Explore the examples in each category below to help clarify these concepts:
Grammatically speaking, the pronouns si and consigo belong to the 3rd person subjects: ele(s)/ela(s). This is because they were initially only used as reflexive pronouns*, which are pronouns that refer to the same subject or thing as the verb. For example:
Ele levou a mala consigoHe took the suitcase with him
The sentence above is still correct and wouldn’t be confusing because the context makes it clear who consigo refers to. Nowadays, however, it’s more common to see si and consigo used with 2nd person formal subjects. Si and consigo can replace você, as using você in European Portuguese can sometimes be seen as disrespectful or too intense. For example:
Personal pronouns can be classified according to how they are used within a sentence. There are clitic pronouns (pronomes clíticos), which are unstressed, and tonic pronouns (pronomes tónicos), which are stressed. This learning note will serve as an introduction to tonic pronouns in Portuguese, however, let’s first see a recap of all the personal pronouns in order to compare them.
In this lesson we’re going to tackle past participles in Portuguese, i.e. particípios passadospast participles
What is a past participle? A past participle is a verb form that functions similarly to an adjective (e.g. “I am interested in that”), or that goes along with an auxiliary verb to form different verb tenses or use the passive voice (e.g. “The bill has been paid“, “The bill was paid“). Let’s look at a few examples to better understand how to use past participles in Portuguese:
Aquele filme? Já o tinha visto, sim.That film? I had already seen it, yes.
Tínhamos escrito ao professor para lhe pedirmos as notas.We had written to the professor to ask for our grades.
Notice that, in the two examples above, you needed to use another verb before using the past participles “seen” and “written”.
In this lesson, we’ll have a look at particípios passados duplosdouble past participles. ‘Double’ here means that some verbs can take the form of either a regular or an irregular participle, depending on the auxiliary verb being used with them.
Remember those verbs we marked off with an asterisk in the Irregular Participles learning note? They were ganharto win, to earn, gastarto spend, and pagarto pay. These are verbs that have double participles. Let’s see them in action:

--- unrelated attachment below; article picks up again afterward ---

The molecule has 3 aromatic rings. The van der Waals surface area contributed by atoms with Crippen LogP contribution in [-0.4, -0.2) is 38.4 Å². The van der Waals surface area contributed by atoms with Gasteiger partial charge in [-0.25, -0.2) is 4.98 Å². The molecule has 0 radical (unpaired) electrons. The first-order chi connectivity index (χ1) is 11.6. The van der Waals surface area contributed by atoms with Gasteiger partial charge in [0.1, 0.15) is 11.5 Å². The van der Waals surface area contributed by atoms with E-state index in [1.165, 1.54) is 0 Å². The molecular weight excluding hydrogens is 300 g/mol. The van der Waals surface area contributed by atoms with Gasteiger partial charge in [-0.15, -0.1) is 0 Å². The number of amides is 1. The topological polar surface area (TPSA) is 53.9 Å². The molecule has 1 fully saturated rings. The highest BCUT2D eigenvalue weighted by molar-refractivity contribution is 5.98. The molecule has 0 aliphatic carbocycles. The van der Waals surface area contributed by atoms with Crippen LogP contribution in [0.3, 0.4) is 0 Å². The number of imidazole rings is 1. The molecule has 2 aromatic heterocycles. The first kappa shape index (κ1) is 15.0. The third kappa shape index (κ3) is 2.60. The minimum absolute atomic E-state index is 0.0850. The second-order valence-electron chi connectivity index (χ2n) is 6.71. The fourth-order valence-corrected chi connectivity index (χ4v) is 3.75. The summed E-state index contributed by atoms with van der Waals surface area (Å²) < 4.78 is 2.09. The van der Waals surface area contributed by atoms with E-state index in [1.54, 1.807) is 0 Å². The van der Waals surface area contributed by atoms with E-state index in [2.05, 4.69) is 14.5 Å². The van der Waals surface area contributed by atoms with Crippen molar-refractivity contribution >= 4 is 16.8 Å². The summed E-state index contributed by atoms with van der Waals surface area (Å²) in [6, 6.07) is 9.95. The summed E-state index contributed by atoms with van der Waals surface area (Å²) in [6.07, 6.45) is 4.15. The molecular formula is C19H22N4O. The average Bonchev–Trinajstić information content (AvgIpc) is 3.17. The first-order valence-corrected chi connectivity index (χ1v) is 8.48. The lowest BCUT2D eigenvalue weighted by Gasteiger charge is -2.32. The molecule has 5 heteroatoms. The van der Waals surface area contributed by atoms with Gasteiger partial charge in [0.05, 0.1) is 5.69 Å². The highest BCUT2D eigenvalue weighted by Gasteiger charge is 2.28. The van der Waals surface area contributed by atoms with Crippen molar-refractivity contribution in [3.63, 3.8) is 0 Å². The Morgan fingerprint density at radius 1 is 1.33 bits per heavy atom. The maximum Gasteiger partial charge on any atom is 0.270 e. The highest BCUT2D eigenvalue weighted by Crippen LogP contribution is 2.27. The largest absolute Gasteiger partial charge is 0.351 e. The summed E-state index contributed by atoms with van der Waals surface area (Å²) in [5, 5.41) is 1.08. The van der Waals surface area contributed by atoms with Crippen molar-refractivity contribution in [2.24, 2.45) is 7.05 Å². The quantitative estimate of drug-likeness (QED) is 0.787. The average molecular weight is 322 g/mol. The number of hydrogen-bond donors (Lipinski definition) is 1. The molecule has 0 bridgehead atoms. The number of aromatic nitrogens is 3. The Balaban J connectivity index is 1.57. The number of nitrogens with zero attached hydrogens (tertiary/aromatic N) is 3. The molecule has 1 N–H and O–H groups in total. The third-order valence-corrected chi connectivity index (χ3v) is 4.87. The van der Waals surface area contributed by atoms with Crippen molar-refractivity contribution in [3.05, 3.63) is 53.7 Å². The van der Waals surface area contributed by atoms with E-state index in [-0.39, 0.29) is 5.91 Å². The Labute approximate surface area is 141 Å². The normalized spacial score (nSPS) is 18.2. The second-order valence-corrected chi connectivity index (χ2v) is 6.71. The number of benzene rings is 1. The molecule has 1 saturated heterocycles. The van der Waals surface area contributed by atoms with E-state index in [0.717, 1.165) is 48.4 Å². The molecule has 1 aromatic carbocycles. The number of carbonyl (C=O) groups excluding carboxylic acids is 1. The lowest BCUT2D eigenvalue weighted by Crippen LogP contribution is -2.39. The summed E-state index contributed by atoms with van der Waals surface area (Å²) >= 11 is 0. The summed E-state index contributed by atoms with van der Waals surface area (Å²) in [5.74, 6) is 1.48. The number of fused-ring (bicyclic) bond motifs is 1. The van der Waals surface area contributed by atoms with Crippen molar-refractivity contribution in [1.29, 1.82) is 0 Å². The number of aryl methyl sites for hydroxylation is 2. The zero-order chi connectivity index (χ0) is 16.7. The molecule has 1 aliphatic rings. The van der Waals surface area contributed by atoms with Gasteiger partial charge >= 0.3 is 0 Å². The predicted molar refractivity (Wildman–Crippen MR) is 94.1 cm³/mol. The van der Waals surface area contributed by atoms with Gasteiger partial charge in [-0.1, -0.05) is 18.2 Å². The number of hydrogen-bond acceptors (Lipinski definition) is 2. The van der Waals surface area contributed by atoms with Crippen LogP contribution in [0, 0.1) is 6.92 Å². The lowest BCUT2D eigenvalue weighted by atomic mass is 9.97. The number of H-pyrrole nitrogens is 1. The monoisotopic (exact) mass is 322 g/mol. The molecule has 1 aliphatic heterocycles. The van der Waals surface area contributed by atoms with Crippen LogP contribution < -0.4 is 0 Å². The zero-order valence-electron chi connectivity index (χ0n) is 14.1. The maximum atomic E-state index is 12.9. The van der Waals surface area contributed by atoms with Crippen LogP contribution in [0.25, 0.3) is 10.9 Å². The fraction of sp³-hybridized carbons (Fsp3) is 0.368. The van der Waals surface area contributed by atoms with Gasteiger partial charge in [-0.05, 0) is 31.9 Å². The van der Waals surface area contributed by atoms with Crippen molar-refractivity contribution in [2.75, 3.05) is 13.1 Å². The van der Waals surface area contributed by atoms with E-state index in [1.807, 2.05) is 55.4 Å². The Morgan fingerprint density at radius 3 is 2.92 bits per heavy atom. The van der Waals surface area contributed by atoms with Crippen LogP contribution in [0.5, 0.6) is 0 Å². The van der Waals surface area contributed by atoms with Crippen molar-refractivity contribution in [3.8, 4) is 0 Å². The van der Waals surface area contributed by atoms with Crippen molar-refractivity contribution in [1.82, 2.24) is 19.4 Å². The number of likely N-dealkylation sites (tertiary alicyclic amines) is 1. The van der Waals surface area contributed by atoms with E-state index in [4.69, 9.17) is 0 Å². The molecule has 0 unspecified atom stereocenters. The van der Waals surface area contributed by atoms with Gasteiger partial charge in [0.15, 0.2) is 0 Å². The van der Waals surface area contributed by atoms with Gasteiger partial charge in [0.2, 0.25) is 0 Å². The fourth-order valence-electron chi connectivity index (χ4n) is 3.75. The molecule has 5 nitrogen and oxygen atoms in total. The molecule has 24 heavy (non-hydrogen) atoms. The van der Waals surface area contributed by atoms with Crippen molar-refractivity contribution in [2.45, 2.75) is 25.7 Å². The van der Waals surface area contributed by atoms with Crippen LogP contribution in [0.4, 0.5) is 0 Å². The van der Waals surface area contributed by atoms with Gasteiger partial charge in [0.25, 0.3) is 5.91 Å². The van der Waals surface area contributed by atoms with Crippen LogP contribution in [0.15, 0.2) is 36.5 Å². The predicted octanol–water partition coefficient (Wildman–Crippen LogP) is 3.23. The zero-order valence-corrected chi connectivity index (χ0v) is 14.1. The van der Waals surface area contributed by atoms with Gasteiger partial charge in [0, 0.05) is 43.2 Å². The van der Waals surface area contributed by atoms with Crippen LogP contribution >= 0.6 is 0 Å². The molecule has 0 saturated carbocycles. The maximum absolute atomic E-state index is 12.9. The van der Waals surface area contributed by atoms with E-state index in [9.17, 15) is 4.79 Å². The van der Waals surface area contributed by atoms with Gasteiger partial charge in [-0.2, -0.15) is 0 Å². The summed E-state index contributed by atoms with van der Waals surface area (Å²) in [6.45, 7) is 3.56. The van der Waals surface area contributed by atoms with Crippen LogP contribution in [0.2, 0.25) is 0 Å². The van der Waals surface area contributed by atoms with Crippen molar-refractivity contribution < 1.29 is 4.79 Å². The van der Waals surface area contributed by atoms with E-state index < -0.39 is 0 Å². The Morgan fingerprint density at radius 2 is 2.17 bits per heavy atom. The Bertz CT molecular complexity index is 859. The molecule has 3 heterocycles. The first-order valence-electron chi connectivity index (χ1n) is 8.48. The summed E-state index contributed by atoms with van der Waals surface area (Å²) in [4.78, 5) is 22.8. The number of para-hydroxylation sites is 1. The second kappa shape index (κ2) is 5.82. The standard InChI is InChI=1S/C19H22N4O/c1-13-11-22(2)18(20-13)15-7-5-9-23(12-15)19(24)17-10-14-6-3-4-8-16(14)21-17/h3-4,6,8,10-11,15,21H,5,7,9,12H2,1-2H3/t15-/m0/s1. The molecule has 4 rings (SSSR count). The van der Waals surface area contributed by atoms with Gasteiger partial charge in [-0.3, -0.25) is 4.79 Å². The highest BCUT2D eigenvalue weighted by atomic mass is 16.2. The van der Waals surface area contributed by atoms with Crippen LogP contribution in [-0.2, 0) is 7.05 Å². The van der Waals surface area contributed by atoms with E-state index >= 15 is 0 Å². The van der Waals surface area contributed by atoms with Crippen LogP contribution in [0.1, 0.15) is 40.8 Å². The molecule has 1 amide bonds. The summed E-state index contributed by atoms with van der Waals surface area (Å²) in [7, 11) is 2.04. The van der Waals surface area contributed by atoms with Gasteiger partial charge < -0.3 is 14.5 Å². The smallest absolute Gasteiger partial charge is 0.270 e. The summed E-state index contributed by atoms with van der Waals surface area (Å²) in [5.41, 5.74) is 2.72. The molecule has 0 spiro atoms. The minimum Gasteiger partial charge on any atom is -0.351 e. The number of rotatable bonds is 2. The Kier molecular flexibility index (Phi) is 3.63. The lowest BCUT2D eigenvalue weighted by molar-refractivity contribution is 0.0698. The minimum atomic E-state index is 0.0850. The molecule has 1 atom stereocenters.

Eles deviam ter ganhado o campeonato.They should have won the championship.
O campeonato foi ganho pela outra equipa.The championship was won by the other team.
In this lesson, we’ll have a look at particípios passados irregularesirregular past participles in Portuguese, i.e. past participles which behave in a unique and unpredictable way, instead of following the typical rules. Let’s see an example:
Eu abri a janela. A janela foi aberta.I opened the window. The window was opened.
If you are fresh off the previous lesson, perhaps you expected the past participle of abrirto open to follow the rule for -IR verbs, and be “abrida”. Right? But being a mischievous irregular verb, instead of “abrido”/”abrida”, the verb abrirbecomes “aberto”/”aberta”! Similarly, if we look at the past participle of fazerto do, to make we get:
Particípios passados regularesRegular past participles,
Particípios passados irregularesIrregular past participles, and
Duplos particípios passadosDouble past participles
In this lesson, we’ll have a look at regular past participles, that is to say, past participles which behave in a predictable way. These participles depend on the verb’s ending, i.e. they have a specific ending depending on whether they’re the past participle of an -AR, -ER or -IR verb.
For -AR verbs – andarto walk, falarto speak, amarto love, for instance – the regular ending of the past participle is ‘-ado’, which is added to the root of the verb. Examples:
Os alunos tinham andado até ao instituto.The students had walked up to the institute.
In this Learning Note we’re going to show you a few more Portuguese idioms.
És uma cabeça de alho chocho.You’re a knucklehead.
This expression literally means “you’re a head of spoiled garlic”, which means you are not very bright. Although originally meant for people who are easily distracted or forgetful, it has a become an endearing way of calling someone dumb.
O negócio ficou em águas de bacalhau.The deal fell apart.
In the past, Portuguese fishermen sailed all the way to Greenland and Newfoundland looking for cod. While fishing in those “cod waters”, many of them lost their lives, boats, and cargo and that is, supposedly, the origin of this expression. It can mean that after a great deal of work, nothing happened, something was lost, or that an agreement could not be reached.
A pensar morreu um burro. Decide-te!A donkey died thinking. Make a decision!
This is an expression used when someone says they’re thinking, but all they really need to do is to take some action. The word burro can also be used as an insult for someone you think is stupid or not very bright, but that’s not the meaning of the word in this context.